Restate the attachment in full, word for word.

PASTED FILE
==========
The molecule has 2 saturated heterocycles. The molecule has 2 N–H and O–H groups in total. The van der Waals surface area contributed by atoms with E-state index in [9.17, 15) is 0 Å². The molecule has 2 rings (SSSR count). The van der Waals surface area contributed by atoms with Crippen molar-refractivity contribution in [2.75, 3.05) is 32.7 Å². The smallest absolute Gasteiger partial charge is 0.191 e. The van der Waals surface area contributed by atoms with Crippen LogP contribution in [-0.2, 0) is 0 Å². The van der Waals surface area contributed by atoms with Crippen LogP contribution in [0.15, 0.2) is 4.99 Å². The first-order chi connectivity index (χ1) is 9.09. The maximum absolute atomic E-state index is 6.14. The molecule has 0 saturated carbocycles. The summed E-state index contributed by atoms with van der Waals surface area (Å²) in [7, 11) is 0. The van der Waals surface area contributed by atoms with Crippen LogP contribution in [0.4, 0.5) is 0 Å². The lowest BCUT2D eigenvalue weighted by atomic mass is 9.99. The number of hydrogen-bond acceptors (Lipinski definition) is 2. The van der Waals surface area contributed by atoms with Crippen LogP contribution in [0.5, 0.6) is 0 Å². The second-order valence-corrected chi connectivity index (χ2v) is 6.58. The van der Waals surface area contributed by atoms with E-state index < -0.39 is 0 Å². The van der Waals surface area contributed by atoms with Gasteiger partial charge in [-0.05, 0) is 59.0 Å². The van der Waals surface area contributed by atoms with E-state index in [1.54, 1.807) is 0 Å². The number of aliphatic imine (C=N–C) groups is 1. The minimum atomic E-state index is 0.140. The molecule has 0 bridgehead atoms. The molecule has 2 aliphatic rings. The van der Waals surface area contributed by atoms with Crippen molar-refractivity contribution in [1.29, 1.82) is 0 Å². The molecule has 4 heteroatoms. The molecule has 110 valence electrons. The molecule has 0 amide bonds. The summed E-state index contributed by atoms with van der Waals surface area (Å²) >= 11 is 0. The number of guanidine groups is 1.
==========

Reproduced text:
The molecule has 2 saturated heterocycles. The molecule has 2 N–H and O–H groups in total. The van der Waals surface area contributed by atoms with E-state index in [9.17, 15) is 0 Å². The molecule has 2 rings (SSSR count). The van der Waals surface area contributed by atoms with Crippen molar-refractivity contribution in [2.75, 3.05) is 32.7 Å². The smallest absolute Gasteiger partial charge is 0.191 e. The van der Waals surface area contributed by atoms with Crippen LogP contribution in [-0.2, 0) is 0 Å². The van der Waals surface area contributed by atoms with Crippen LogP contribution in [0.15, 0.2) is 4.99 Å². The first-order chi connectivity index (χ1) is 9.09. The maximum absolute atomic E-state index is 6.14. The molecule has 0 saturated carbocycles. The summed E-state index contributed by atoms with van der Waals surface area (Å²) in [7, 11) is 0. The van der Waals surface area contributed by atoms with Crippen LogP contribution in [0.4, 0.5) is 0 Å². The lowest BCUT2D eigenvalue weighted by atomic mass is 9.99. The number of hydrogen-bond acceptors (Lipinski definition) is 2. The van der Waals surface area contributed by atoms with Crippen LogP contribution in [0.5, 0.6) is 0 Å². The second-order valence-corrected chi connectivity index (χ2v) is 6.58. The van der Waals surface area contributed by atoms with E-state index < -0.39 is 0 Å². The van der Waals surface area contributed by atoms with Gasteiger partial charge in [-0.05, 0) is 59.0 Å². The van der Waals surface area contributed by atoms with E-state index in [1.54, 1.807) is 0 Å². The number of aliphatic imine (C=N–C) groups is 1. The minimum atomic E-state index is 0.140. The molecule has 0 bridgehead atoms. The molecule has 2 aliphatic rings. The van der Waals surface area contributed by atoms with Crippen molar-refractivity contribution in [1.29, 1.82) is 0 Å². The molecule has 4 heteroatoms. The molecule has 110 valence electrons. The molecule has 0 amide bonds. The summed E-state index contributed by atoms with van der Waals surface area (Å²) >= 11 is 0. The number of guanidine groups is 1.